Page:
Science Scope

Look ma, no hands: fighter jets without pilots test the air

Posting in Technology

It's a bird! It's a plane! It's a plane... without a pilot?

This month, in the skies above the Irish Sea, some peculiar planes are flying. Planes without pilots.

The aircraft in question are fighter jets, and they're part of a series of tests to assess how good the current software is for flying planes without a human set of hands.

What sets these planes apart from drones - driverless devices that are already in use in Afghanistan and all over the world - is that these jets are following instruction from a program, not a person. Drones are driven by people on the ground; pilots are giving the drones instructions in real time. These jets would have their instructions pre-programmed in. The idea is that they could fly, by themselves and without any hand holding, for days at a time.

The company testing these pilotless planes is BAE Systems, one of the largest military contractors in the world. They're using conventional aircraft for these driverless tests - the plane flying over the Irish Sea is an 18-seat propeller plane. For the tests it will have technicians on board, just in case something goes wrong.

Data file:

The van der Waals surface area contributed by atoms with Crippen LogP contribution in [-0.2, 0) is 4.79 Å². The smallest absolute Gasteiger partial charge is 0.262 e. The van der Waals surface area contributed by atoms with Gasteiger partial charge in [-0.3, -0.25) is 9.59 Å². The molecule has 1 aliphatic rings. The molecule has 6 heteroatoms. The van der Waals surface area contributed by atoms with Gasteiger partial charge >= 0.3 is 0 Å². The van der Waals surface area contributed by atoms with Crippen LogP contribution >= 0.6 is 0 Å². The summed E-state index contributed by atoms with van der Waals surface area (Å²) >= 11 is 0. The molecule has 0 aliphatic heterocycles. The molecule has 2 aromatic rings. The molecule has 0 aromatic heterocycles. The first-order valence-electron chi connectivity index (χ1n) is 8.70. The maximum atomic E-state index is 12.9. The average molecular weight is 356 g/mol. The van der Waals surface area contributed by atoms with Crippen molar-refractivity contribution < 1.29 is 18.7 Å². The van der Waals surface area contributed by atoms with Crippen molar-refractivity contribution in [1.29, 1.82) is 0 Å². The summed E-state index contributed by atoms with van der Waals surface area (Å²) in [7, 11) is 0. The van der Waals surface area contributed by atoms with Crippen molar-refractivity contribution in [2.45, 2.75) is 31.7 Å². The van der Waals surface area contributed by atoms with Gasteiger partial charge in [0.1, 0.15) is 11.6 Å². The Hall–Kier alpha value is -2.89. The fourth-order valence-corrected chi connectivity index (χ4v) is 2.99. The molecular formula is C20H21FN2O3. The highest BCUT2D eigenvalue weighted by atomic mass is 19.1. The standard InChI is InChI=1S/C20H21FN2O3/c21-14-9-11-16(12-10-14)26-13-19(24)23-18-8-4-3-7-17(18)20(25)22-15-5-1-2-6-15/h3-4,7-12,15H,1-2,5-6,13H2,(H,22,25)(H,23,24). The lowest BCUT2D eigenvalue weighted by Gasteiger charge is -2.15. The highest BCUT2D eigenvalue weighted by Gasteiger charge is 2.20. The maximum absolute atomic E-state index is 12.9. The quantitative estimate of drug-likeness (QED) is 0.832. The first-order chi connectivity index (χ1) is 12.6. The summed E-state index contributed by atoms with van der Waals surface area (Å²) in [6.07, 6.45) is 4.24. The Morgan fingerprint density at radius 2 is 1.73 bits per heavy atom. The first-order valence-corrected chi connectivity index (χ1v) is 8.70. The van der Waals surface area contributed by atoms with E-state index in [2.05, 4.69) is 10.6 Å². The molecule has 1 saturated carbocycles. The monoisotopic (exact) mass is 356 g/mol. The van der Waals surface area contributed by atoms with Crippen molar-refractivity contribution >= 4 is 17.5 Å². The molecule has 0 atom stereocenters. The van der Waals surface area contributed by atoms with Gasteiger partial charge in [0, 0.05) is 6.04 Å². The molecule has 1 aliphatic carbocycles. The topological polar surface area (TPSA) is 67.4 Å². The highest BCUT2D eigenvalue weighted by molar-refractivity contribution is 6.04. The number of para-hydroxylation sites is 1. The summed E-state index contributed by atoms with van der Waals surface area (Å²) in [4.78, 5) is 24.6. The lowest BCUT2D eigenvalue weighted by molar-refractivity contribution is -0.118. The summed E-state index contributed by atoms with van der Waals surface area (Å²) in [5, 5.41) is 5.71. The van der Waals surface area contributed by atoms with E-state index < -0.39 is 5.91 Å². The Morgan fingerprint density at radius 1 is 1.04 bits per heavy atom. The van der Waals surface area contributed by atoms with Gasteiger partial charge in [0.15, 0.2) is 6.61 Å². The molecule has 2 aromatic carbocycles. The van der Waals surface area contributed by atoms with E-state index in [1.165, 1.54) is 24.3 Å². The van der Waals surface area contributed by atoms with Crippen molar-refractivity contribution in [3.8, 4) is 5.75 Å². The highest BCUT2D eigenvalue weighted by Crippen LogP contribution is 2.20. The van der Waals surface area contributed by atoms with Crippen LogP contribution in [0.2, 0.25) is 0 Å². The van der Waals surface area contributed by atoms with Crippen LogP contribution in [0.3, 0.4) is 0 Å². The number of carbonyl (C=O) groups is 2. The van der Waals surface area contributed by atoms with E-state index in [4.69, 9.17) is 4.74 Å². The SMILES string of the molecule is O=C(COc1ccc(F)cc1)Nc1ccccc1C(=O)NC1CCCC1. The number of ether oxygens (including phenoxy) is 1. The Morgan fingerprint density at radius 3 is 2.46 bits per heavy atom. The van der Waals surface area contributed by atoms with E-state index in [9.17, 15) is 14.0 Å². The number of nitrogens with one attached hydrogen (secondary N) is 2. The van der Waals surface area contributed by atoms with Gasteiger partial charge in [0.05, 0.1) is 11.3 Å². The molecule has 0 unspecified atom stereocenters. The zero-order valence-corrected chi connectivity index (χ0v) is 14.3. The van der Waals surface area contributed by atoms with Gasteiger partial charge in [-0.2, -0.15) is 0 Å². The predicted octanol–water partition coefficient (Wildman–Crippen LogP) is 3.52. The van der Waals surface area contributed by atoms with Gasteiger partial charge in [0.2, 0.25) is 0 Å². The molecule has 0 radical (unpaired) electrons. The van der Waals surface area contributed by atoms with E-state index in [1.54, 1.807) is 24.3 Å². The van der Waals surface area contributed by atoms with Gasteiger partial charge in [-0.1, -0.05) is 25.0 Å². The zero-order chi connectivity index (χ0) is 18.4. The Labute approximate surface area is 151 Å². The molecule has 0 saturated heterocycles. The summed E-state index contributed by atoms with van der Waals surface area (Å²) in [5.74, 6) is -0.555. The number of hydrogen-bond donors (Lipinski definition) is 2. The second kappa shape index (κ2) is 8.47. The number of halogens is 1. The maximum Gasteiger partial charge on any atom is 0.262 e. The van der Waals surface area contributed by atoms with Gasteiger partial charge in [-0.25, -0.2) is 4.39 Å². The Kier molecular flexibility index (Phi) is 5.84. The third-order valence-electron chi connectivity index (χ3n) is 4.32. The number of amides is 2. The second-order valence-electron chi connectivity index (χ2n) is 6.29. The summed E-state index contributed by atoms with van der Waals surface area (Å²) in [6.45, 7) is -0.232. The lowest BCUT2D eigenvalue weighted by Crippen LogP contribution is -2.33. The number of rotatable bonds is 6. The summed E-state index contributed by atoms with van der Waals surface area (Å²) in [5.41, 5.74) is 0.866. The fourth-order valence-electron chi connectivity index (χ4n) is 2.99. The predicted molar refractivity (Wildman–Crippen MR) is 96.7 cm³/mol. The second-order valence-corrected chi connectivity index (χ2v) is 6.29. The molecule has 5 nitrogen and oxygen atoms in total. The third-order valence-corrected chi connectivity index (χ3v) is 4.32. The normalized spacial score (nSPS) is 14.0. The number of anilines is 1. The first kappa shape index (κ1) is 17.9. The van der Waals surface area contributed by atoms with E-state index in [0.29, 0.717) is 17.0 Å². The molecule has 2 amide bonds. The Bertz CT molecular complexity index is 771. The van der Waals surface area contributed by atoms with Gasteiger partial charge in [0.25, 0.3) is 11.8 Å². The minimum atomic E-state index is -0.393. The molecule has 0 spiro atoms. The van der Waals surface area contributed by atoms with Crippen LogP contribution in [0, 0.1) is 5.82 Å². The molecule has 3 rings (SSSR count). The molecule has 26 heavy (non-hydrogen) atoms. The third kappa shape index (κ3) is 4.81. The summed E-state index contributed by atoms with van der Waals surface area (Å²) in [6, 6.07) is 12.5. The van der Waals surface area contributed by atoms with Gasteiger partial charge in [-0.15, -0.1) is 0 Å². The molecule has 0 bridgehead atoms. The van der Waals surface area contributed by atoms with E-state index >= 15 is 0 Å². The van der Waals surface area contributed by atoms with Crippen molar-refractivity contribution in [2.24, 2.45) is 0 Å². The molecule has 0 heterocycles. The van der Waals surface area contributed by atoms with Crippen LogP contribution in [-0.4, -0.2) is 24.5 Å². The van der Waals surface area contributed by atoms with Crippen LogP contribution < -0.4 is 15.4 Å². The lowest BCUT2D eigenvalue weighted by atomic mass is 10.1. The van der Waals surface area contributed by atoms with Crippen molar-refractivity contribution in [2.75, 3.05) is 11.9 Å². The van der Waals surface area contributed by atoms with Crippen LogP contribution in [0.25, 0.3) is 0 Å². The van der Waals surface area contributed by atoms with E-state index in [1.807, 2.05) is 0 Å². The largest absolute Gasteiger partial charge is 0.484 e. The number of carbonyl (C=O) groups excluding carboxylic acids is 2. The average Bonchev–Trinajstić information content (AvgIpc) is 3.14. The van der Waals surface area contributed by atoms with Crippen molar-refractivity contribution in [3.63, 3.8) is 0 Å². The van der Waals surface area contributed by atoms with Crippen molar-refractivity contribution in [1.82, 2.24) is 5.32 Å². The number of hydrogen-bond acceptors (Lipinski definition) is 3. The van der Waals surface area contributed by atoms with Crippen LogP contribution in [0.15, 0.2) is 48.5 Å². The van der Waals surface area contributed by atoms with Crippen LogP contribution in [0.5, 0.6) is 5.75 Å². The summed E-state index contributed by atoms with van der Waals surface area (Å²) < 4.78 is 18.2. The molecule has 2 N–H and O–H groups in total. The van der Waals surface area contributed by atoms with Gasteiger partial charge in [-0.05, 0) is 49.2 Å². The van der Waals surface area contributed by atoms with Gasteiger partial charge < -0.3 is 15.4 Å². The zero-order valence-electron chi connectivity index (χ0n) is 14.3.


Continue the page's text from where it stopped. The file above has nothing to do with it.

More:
In the air, they're testing a whole bunch of things, including whether the plane can avoid running into something without a pilot.

If all this is kind of scary to you, the engineers already know it is. "Giving them any autonomy is going to be complicated in terms of technical developments, such as the software, and legally allowing a fighter without a human being in it to launch a weapon and kill someone," Edward Hunt, a senior consultant at a defense analysis firm told The Guardian. Nobody wants the robots deciding who lives and who dies.

Via: The Guardian

Image: Cobatfor, Wikimedia Commons

Share this

Rose Eveleth

Contributing Editor

Contributing Editor Rose Eveleth is a freelance writer, producer and designer based in Brooklyn, New York. Her work has appeared in Scientific American, OnEarth, Discover, New York Times, Story Collider and Radiolab. She holds degrees from the University of California, San Diego and New York University. Follow her on Twitter. Disclosure